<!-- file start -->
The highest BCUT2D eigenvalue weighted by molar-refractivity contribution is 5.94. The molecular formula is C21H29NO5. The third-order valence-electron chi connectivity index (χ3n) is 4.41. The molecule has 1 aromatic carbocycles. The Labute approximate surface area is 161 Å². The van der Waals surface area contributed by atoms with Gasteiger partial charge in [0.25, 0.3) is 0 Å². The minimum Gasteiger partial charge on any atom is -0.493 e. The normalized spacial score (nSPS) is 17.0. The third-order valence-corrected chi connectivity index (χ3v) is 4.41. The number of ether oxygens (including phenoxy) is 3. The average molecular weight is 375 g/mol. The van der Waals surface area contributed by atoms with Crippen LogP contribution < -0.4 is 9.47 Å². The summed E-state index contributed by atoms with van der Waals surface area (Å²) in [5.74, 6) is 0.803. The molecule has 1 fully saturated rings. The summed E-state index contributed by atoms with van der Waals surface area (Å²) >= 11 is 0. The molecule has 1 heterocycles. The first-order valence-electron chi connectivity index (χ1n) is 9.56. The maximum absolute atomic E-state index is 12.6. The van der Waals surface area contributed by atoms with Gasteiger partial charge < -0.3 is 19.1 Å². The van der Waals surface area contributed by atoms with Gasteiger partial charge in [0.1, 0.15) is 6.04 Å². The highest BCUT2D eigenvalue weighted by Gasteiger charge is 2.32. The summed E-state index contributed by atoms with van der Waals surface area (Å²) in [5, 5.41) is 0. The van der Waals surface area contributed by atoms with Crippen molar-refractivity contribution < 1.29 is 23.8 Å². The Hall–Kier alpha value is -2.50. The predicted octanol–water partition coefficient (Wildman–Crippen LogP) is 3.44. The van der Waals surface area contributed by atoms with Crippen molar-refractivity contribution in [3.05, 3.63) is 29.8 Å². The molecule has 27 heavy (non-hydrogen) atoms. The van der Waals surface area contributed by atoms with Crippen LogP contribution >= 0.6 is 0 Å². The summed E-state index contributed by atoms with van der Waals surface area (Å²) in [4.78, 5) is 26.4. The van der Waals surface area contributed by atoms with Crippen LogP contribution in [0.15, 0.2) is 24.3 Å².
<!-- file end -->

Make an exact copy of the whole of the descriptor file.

The highest BCUT2D eigenvalue weighted by molar-refractivity contribution is 5.94. The molecular formula is C21H29NO5. The third-order valence-electron chi connectivity index (χ3n) is 4.41. The molecule has 1 aromatic carbocycles. The Labute approximate surface area is 161 Å². The van der Waals surface area contributed by atoms with Gasteiger partial charge in [0.25, 0.3) is 0 Å². The minimum Gasteiger partial charge on any atom is -0.493 e. The normalized spacial score (nSPS) is 17.0. The third-order valence-corrected chi connectivity index (χ3v) is 4.41. The number of ether oxygens (including phenoxy) is 3. The average molecular weight is 375 g/mol. The van der Waals surface area contributed by atoms with Crippen LogP contribution < -0.4 is 9.47 Å². The summed E-state index contributed by atoms with van der Waals surface area (Å²) in [5.74, 6) is 0.803. The molecule has 1 fully saturated rings. The summed E-state index contributed by atoms with van der Waals surface area (Å²) >= 11 is 0. The molecule has 1 heterocycles. The first-order valence-electron chi connectivity index (χ1n) is 9.56. The maximum absolute atomic E-state index is 12.6. The van der Waals surface area contributed by atoms with Gasteiger partial charge < -0.3 is 19.1 Å². The van der Waals surface area contributed by atoms with Gasteiger partial charge in [0.1, 0.15) is 6.04 Å². The highest BCUT2D eigenvalue weighted by Gasteiger charge is 2.32. The summed E-state index contributed by atoms with van der Waals surface area (Å²) in [5, 5.41) is 0. The van der Waals surface area contributed by atoms with Crippen molar-refractivity contribution < 1.29 is 23.8 Å². The Hall–Kier alpha value is -2.50. The predicted octanol–water partition coefficient (Wildman–Crippen LogP) is 3.44. The van der Waals surface area contributed by atoms with Crippen molar-refractivity contribution in [3.05, 3.63) is 29.8 Å². The molecule has 27 heavy (non-hydrogen) atoms. The van der Waals surface area contributed by atoms with Crippen LogP contribution >= 0.6 is 0 Å². The summed E-state index contributed by atoms with van der Waals surface area (Å²) in [4.78, 5) is 26.4. The van der Waals surface area contributed by atoms with Crippen LogP contribution in [0.15, 0.2) is 24.3 Å².